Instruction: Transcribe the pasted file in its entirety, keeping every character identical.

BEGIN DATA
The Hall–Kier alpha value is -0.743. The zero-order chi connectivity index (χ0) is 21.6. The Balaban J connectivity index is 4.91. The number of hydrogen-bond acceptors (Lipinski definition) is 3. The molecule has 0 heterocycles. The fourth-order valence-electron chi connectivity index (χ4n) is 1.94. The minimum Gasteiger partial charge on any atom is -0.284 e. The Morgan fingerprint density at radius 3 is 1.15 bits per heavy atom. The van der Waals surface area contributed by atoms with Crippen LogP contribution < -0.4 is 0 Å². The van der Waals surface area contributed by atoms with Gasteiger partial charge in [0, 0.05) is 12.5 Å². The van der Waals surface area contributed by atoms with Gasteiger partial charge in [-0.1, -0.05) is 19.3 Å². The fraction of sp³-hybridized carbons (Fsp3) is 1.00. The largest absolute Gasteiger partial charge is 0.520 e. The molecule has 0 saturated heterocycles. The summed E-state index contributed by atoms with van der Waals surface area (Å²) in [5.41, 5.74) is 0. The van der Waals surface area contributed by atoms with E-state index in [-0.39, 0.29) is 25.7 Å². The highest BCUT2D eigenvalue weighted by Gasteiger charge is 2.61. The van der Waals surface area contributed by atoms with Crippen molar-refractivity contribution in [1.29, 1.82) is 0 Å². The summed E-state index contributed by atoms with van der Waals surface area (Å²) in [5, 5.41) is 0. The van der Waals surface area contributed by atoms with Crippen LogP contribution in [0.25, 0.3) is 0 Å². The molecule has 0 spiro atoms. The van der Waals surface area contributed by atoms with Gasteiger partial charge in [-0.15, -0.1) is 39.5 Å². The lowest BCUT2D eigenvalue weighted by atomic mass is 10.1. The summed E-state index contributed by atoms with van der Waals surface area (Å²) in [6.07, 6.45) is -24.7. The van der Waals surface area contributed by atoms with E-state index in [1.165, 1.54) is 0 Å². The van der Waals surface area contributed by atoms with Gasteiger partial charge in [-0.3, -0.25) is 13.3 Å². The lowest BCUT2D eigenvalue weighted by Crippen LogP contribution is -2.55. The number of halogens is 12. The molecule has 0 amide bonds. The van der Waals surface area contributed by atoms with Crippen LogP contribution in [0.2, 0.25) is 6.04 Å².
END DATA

The Hall–Kier alpha value is -0.743. The zero-order chi connectivity index (χ0) is 21.6. The Balaban J connectivity index is 4.91. The number of hydrogen-bond acceptors (Lipinski definition) is 3. The molecule has 0 heterocycles. The fourth-order valence-electron chi connectivity index (χ4n) is 1.94. The minimum Gasteiger partial charge on any atom is -0.284 e. The Morgan fingerprint density at radius 3 is 1.15 bits per heavy atom. The van der Waals surface area contributed by atoms with Crippen LogP contribution < -0.4 is 0 Å². The van der Waals surface area contributed by atoms with Gasteiger partial charge in [0, 0.05) is 12.5 Å². The van der Waals surface area contributed by atoms with Gasteiger partial charge in [-0.1, -0.05) is 19.3 Å². The fraction of sp³-hybridized carbons (Fsp3) is 1.00. The largest absolute Gasteiger partial charge is 0.520 e. The molecule has 0 saturated heterocycles. The summed E-state index contributed by atoms with van der Waals surface area (Å²) in [5.41, 5.74) is 0. The van der Waals surface area contributed by atoms with E-state index in [-0.39, 0.29) is 25.7 Å². The highest BCUT2D eigenvalue weighted by Gasteiger charge is 2.61. The van der Waals surface area contributed by atoms with Crippen molar-refractivity contribution in [1.29, 1.82) is 0 Å². The summed E-state index contributed by atoms with van der Waals surface area (Å²) in [5, 5.41) is 0. The van der Waals surface area contributed by atoms with Crippen LogP contribution in [0.25, 0.3) is 0 Å². The molecule has 0 spiro atoms. The van der Waals surface area contributed by atoms with Gasteiger partial charge in [-0.15, -0.1) is 39.5 Å². The lowest BCUT2D eigenvalue weighted by atomic mass is 10.1. The summed E-state index contributed by atoms with van der Waals surface area (Å²) in [6.07, 6.45) is -24.7. The van der Waals surface area contributed by atoms with E-state index in [1.165, 1.54) is 0 Å². The van der Waals surface area contributed by atoms with Gasteiger partial charge in [-0.3, -0.25) is 13.3 Å². The lowest BCUT2D eigenvalue weighted by Crippen LogP contribution is -2.55. The number of halogens is 12. The molecule has 0 amide bonds. The van der Waals surface area contributed by atoms with Crippen LogP contribution in [0.2, 0.25) is 6.04 Å².